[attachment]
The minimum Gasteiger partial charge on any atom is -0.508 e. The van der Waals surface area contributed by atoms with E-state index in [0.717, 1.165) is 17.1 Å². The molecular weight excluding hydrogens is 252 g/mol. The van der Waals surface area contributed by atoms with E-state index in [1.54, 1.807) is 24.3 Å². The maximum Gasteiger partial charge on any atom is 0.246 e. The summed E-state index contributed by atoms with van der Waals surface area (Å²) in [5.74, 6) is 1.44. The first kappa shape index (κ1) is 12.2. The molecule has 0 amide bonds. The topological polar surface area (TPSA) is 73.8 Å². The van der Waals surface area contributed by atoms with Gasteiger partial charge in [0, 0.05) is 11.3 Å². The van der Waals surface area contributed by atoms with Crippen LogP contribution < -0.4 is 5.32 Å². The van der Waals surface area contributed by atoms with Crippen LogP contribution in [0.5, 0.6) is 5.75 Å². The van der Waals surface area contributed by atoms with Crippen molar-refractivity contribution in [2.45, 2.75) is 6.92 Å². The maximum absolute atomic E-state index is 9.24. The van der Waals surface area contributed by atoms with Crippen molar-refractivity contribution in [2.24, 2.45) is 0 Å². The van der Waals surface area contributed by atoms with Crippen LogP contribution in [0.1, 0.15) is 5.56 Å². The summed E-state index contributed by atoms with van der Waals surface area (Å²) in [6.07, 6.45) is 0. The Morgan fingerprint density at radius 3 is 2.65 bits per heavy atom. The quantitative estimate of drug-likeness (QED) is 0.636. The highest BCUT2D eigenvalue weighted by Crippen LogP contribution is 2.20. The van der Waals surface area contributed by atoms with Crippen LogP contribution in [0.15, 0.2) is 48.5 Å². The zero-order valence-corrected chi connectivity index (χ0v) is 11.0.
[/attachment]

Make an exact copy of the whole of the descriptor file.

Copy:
The minimum Gasteiger partial charge on any atom is -0.508 e. The van der Waals surface area contributed by atoms with E-state index in [0.717, 1.165) is 17.1 Å². The molecular weight excluding hydrogens is 252 g/mol. The van der Waals surface area contributed by atoms with E-state index in [1.54, 1.807) is 24.3 Å². The maximum Gasteiger partial charge on any atom is 0.246 e. The summed E-state index contributed by atoms with van der Waals surface area (Å²) in [5.74, 6) is 1.44. The first kappa shape index (κ1) is 12.2. The molecule has 0 amide bonds. The topological polar surface area (TPSA) is 73.8 Å². The van der Waals surface area contributed by atoms with Gasteiger partial charge in [0, 0.05) is 11.3 Å². The van der Waals surface area contributed by atoms with Crippen LogP contribution < -0.4 is 5.32 Å². The van der Waals surface area contributed by atoms with Crippen LogP contribution in [0.5, 0.6) is 5.75 Å². The van der Waals surface area contributed by atoms with Crippen molar-refractivity contribution in [2.45, 2.75) is 6.92 Å². The maximum absolute atomic E-state index is 9.24. The van der Waals surface area contributed by atoms with Crippen molar-refractivity contribution in [2.24, 2.45) is 0 Å². The van der Waals surface area contributed by atoms with Crippen LogP contribution in [0.1, 0.15) is 5.56 Å². The summed E-state index contributed by atoms with van der Waals surface area (Å²) in [6.07, 6.45) is 0. The Morgan fingerprint density at radius 3 is 2.65 bits per heavy atom. The quantitative estimate of drug-likeness (QED) is 0.636. The highest BCUT2D eigenvalue weighted by Crippen LogP contribution is 2.20. The van der Waals surface area contributed by atoms with Crippen LogP contribution in [0.15, 0.2) is 48.5 Å². The zero-order valence-corrected chi connectivity index (χ0v) is 11.0.